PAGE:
Riding on the bus to Galvin La Chapelle, I am already picturing the dry martini I will have on arrival. I can envisage the whole ritual - the slow cooling of the long stemmed cocktail glass, a slosh of gin, a dash of vermouth, a quick stir, the gentle pour, a single stir inside the iced glass, a run of lemon peel around the rim, add an olive, serve, sip, shoulders relax, face brightens, smile. Aaahhh...
And it pretty much goes to plan, except that I was not expecting to drink it in surrounds with all the ambience of a state library.
"Do you think anyone else is coming?" I whisper to The Peanut Gallery. It's just prior to 7.30pm, and there are a few tables seated, making all the noise of a pair of socks hitting the carpet.
I was expecting to be all agog at G La C's much lauded vaulted ceilings, impressive columns and high arches, the plush leather backed seats, the white table clothes and all the other shiny bits. But my overriding impression at first sight was of the corporate character and hushed tones. If G La C could be wearing a grey pin stripe and a calculator in its pocket, it would be. Where was the glamorous French bistro with some wow factor on the side? This room had nothing like the dazzle of the Wolesley or the jaw to floor effect of restaurants like Matsuri in New York. This was not a place for raucous laughter and gregariousness.
We took our seat under the arches, placed our order and, despite the attentive service, I uttered the magic words I had been holding back hopefully during cocktail hour: "I already know I'm not going to like this place". The Greedy Diva had spoken.
And then on cue - sudden unexpected joy and merriment, buzz, noise, chatter, laughter, lights, action, the drama of trays dropping around us and the imminent arrival of our delicious looking food. TPG looked on smugly. The times they were a changing.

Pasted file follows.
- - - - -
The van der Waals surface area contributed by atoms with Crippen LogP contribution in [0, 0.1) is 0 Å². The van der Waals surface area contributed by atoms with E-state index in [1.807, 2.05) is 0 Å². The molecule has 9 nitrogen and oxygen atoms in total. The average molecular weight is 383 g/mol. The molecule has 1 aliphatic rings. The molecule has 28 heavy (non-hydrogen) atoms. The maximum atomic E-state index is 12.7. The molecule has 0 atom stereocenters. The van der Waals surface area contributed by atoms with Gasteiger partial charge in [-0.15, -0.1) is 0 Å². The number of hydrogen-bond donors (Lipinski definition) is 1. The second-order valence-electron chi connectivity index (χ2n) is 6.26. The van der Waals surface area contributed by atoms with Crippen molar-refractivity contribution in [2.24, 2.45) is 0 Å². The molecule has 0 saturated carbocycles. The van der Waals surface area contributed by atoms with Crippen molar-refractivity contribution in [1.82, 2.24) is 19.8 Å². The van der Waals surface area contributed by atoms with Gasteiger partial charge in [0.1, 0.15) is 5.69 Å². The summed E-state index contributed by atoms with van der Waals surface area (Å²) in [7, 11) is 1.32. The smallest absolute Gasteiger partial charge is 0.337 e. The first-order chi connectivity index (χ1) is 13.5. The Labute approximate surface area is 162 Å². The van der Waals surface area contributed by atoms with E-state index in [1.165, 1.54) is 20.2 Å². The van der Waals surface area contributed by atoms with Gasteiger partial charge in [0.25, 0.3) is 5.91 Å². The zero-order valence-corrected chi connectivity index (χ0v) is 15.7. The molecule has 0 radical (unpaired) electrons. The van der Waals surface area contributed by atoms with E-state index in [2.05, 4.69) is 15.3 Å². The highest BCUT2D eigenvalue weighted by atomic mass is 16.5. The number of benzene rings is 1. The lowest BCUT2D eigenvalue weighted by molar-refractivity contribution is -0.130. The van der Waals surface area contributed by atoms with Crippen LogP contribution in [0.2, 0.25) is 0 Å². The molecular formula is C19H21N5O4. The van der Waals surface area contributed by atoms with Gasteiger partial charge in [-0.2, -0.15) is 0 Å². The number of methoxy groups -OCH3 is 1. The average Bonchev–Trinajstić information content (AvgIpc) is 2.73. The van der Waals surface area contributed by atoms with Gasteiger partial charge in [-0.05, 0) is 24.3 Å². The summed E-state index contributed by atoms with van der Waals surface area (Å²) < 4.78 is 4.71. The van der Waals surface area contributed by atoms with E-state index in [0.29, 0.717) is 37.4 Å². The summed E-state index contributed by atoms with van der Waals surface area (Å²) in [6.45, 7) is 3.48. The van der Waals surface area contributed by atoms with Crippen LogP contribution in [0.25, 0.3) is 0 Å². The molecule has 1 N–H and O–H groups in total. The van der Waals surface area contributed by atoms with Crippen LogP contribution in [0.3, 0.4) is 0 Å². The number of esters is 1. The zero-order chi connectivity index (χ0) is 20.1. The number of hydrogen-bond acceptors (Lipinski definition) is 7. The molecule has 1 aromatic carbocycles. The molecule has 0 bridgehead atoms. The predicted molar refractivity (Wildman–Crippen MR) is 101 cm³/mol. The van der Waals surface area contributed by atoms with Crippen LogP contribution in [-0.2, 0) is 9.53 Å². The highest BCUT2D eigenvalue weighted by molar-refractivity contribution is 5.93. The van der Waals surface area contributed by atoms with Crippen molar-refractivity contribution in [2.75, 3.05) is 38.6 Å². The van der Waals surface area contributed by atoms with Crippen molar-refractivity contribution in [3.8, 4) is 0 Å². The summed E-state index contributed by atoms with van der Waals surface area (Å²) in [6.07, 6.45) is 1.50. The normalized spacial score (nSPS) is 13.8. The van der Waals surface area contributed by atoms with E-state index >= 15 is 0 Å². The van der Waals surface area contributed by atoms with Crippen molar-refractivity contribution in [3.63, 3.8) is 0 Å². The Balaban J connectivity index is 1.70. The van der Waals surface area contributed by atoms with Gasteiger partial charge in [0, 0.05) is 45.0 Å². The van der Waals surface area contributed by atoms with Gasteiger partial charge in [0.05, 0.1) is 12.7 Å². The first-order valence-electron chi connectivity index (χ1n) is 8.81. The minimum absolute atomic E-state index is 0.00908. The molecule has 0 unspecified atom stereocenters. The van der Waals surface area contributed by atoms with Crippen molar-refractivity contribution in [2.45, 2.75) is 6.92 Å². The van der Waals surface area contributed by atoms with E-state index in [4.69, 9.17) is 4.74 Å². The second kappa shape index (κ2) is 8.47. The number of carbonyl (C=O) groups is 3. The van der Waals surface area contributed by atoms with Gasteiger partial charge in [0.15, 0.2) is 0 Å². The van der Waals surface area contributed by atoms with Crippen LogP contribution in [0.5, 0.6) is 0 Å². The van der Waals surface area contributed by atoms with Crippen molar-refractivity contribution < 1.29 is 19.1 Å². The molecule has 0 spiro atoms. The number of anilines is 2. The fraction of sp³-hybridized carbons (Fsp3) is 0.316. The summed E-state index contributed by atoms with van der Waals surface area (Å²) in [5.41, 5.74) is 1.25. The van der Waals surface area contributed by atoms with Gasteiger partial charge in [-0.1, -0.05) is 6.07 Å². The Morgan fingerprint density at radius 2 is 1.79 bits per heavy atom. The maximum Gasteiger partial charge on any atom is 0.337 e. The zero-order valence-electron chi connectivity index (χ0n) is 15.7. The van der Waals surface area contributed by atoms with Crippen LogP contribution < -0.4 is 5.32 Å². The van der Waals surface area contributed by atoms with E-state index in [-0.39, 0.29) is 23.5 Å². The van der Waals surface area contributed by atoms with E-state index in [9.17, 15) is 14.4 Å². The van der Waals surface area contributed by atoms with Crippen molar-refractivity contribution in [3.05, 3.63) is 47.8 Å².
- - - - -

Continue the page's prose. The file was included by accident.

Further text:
My Moroccan tagine of squab pigeon was tender and perfectly cooked. It came bedded on cous cous, deliciously sweet and savoury, with black olives, almonds and raisons, and a shot of spicy harissa on the side. The accompanying quail's egg looked pretty, but was a fairly flavourless addition to an otherwise alluring dish.
TPG's venison with red cabbage, apple match sticks and puree was a gorgeous combination, even if the venison alone was not a stand out.
I had missed out jealously on the blueberry souffle with coulis and milk ice-cream once before at Bistrot Galvin De Luxe - and in the words of George Bush "fool me once...." etc - it wasn't going to get past me again. Our waiter spliced the top of the perfectly formed souffle and poured in the coulis while we watched in awe, trying to hold back our spoons. I had been salivating over this moment for months. Alas, another turn of events - while the texture was beautiful, the pudding was far too jammy for me. The coulis was overbearring, and was swirled throughout the souffle even before it was added through the top on serving. TPG selflessly finished it off for me. The milk ice-cream was fabulous.
TPG's creme caramel with raisins mouleux was rich and delicious.
We greedily wanted more. We had seen the cheese trolley on arrival and there was no turning back. 6 gorgeous cheeses, from oozing brie to biting blue, were served up by our excellent waiter with a side of sliced celery and green grapes. These cheeses were alive and glorious. Come to mama....
Wines are conveniently available by the bottle, glass, small pot and large pot.
So, in the end I ate my words about this, the third restaurant of Chris and Jeff Galvin. While I prefer the capable Parisian simplicity of Bistrot Galvin De Luxe (see my earlier review here), La Chapelle's elegant cuisine and setting in a Victorian church hall has more pizazz. There are other places I would rather go for formal dining, but once the night warmed up there is definitely a fun chatter to the room - just don't arrive before 8pm when it feels rather soulless - and overall the food did not disappoint (with the exception of my souffle which came laden with high expectations).
You may wish to try the more casual Cafe Galvin de Luxe next door to get a taste of the kitchen without all the formality.
35 Spital Square, Shoreditch, London, E1 6DY